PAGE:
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When You’re Being a Dipstick, Change Your Oil

July 5, 2022

Two weeks ago, a thick, white smoke began emitting from my exhaust pipe.


I thought to myself, “Well, this is probably why I’ve had multiple icons lit up on my dash for the past few months.”


Coincidentally, I had scheduled an appointment for a check-up and oil change only a few days prior to this for the following week. So, the smoke wasn’t too much of a concern, initially…

Only a few days later, a little bit of white smoke became a substantial amount of white smoke. Reluctantly, I ended up getting my car towed to the closest body shop.

Shortly thereafter, the results were in.

The shop manager communicated that they found basically no oil in my car and the head gasket blew.


My immediate thoughts were: “I don’t care what a head gasket is, give me the bill.”


But then the manager went on to mention that they weren’t sure whether the car will last 1,000 miles or 100,000 because there may be internal engine damage which is difficult to diagnose less thousands of dollars.

If we can put aside my personal stupidity and ignorance for a second, this situation encouraged me to realize the parallels between car maintenance and how we take care of ourselves – specifically mental health.

I would argue that an overwhelming amount of people treat their physical and mental health similar to how I treated my car. Generally, we don’t acknowledge a problem or try to find a solution until a head gasket blows. And, in some cases, it might be too late to “save the engine”. In essence, it’s a difference between being reactive and proactive.

Changing your oil is synonymous with a life reset.


The action or actions one must take to balance their life will be dramatically different from person to person. Therefore, a reset is not simply taking a vacation for everyone, for example. We must be intentional with the introspection that will lead us to gain clarity  on what makes us happy and what gives us purpose.


This could otherwise be described as a journey to identify our personal core values and our personal mission. Identifying our core values and mission, respectively, will help us achieve clarity on what types of things we must do to successfully balance our lives in the face of volatility.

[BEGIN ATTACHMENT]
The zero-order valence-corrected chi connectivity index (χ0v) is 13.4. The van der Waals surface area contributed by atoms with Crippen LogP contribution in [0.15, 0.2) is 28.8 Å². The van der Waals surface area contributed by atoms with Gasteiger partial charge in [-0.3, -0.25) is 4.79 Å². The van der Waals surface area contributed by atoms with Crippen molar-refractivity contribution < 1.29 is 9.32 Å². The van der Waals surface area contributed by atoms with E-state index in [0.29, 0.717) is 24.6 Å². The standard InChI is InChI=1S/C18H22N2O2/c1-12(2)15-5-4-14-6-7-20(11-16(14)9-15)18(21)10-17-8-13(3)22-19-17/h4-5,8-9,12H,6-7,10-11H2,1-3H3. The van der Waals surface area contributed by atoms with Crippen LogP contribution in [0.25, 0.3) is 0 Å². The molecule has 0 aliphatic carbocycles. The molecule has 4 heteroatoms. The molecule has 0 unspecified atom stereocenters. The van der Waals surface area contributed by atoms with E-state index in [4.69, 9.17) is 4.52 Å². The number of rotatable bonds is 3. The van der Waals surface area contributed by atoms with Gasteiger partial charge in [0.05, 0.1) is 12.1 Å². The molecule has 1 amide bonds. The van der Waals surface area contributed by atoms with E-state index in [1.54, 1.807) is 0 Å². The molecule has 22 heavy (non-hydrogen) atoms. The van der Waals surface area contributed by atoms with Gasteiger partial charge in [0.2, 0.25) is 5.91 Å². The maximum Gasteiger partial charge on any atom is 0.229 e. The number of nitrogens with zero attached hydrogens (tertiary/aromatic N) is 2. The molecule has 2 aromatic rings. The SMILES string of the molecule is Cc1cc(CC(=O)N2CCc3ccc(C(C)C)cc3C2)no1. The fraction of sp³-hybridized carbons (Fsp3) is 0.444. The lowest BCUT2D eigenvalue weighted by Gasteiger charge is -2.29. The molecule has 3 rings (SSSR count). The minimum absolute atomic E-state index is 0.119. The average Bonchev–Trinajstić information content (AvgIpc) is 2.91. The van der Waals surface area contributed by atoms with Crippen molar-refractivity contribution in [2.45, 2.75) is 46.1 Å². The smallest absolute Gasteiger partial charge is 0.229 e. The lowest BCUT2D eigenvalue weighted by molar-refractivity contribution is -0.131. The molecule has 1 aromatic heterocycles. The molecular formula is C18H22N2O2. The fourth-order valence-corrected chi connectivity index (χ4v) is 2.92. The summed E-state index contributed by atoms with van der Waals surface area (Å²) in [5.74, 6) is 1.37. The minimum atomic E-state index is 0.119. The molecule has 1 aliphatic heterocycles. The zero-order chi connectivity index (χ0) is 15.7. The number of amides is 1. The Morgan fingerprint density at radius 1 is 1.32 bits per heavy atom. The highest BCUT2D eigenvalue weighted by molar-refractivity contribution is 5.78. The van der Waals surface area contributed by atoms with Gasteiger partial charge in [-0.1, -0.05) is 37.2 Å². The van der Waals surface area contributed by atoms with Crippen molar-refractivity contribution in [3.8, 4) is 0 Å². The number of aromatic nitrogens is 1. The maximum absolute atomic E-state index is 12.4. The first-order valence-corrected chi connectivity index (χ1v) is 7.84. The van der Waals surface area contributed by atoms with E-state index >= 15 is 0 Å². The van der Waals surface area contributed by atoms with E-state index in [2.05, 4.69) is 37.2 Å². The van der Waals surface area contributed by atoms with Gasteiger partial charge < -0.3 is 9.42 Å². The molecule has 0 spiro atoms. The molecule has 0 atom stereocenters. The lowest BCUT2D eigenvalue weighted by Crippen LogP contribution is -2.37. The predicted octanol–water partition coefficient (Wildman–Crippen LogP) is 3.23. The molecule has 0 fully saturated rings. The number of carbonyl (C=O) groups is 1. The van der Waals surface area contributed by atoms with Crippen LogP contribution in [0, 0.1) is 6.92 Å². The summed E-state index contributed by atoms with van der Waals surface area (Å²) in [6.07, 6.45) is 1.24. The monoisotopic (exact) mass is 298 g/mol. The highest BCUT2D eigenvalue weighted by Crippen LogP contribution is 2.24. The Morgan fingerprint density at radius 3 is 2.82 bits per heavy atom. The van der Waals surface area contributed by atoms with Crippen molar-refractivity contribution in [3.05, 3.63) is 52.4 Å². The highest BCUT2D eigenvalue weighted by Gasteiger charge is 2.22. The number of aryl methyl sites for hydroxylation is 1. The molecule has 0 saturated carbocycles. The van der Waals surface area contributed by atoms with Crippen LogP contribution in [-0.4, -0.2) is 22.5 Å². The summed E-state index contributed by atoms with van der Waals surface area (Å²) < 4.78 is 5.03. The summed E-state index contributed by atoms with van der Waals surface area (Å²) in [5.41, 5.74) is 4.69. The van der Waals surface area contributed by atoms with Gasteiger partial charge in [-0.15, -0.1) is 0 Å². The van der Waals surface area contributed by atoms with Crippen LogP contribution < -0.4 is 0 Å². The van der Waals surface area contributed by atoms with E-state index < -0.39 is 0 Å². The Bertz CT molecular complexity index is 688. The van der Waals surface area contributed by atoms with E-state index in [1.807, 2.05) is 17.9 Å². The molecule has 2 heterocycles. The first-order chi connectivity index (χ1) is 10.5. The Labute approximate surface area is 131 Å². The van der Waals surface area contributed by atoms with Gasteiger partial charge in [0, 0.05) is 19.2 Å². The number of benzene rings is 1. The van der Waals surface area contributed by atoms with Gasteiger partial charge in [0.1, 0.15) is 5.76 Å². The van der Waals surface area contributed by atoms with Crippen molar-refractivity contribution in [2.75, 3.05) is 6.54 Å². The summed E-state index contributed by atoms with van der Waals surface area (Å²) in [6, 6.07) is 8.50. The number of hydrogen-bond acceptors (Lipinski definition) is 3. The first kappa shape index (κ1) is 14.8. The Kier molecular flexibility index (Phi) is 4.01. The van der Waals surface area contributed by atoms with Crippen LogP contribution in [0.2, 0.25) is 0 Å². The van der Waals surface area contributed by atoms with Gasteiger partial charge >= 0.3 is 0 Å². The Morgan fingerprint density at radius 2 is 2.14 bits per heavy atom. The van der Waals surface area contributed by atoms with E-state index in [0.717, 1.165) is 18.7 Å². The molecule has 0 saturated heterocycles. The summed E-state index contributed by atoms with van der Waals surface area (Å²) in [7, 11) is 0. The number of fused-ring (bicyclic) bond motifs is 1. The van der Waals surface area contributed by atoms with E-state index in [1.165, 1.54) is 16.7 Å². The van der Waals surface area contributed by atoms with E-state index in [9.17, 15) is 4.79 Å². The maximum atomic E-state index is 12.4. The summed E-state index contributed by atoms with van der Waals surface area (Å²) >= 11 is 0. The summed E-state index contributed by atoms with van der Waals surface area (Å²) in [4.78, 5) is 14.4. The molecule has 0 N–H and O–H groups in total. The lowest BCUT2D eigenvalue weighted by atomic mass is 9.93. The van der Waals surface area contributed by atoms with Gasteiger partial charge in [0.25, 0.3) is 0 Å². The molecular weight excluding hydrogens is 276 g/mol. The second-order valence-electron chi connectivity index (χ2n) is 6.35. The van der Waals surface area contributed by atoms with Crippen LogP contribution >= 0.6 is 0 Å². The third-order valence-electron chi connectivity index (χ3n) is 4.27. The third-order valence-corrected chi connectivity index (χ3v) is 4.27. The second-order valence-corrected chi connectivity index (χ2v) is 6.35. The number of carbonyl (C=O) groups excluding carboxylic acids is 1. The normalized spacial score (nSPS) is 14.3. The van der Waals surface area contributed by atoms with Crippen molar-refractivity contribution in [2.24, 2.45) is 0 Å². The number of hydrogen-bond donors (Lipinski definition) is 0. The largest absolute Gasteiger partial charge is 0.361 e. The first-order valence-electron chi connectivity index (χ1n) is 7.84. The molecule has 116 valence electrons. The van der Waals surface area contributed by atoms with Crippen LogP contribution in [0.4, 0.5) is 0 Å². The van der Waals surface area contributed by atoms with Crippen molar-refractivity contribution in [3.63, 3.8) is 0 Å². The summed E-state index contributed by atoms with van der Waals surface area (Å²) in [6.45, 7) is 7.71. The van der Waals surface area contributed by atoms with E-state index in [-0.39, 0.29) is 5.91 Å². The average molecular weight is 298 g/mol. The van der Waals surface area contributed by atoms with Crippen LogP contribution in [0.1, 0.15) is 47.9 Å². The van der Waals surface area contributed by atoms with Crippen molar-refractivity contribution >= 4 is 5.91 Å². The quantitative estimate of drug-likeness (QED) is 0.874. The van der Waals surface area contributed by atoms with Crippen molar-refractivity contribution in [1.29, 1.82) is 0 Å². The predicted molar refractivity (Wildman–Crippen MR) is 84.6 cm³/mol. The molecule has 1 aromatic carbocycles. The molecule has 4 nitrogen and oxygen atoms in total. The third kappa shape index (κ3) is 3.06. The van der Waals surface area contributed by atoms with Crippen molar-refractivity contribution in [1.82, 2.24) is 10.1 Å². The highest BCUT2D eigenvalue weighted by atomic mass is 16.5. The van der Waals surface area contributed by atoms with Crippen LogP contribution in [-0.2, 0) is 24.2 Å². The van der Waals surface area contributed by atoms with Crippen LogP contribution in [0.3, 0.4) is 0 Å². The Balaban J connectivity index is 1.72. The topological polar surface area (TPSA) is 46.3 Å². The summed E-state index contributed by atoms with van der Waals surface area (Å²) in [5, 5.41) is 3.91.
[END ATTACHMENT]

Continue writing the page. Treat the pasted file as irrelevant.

I, for example, take weekend vacations to places all over Pennsylvania about once a month.

As an only child, I’m an introvert by nature; therefore, networking, client meetings, and business ownership take a toll on my energy – despite my unequivocal passion and desire to do these things. However, in order to continue doing these things at a high level, I need to give myself an escape which comes in the form of mini-vacations.


While I fully realize I’m not the poster child for excellent mental health, I’ve identified what I need to do to maintain my productivity, lifestyle, and most importantly, sanity.

In real estate, we are constantly operating at a rapid pace to hit deadlines.

While there is typically a lucrative payout which is used – for better or worse – as justification for this behavior, constantly putting money and our client’s needs on a higher pedestal than our own mental health is a surefire way to burnout.


Sure, there are exceptions to this, and we certainly need to put our client’s needs above our own in most circumstances.


However, consistently doing so at the expense of our physical and mental health is dangerous and unsustainable without periodic resets. We simply need to acknowledge that it’s happening if/when we choose to engage in that behavior.


This will allow us to better serve our clients at a high level for a longer period of time.

As the saying goes, “You cannot pour from an empty cup.”

In conclusion, we sometimes need to look under the hood of our personal lives even though we’d like to avoid doing so due to apprehension of what we might find. This will allow us to enhance our relationship with family, friends, food, faith, work, and especially ourselves.


Are you ignoring the check engine light on your personal dashboard? 

 Michael J. Rohm, MAI, CCIM, R/W-AC, is a fee appraiser and real estate agent working throughout Pennsylvania.

He is president and owner of Commonwealth Commercial Appraisal Group and is director of valuation advisory and senior associate with Landmark Commercial Realty. Contact him at

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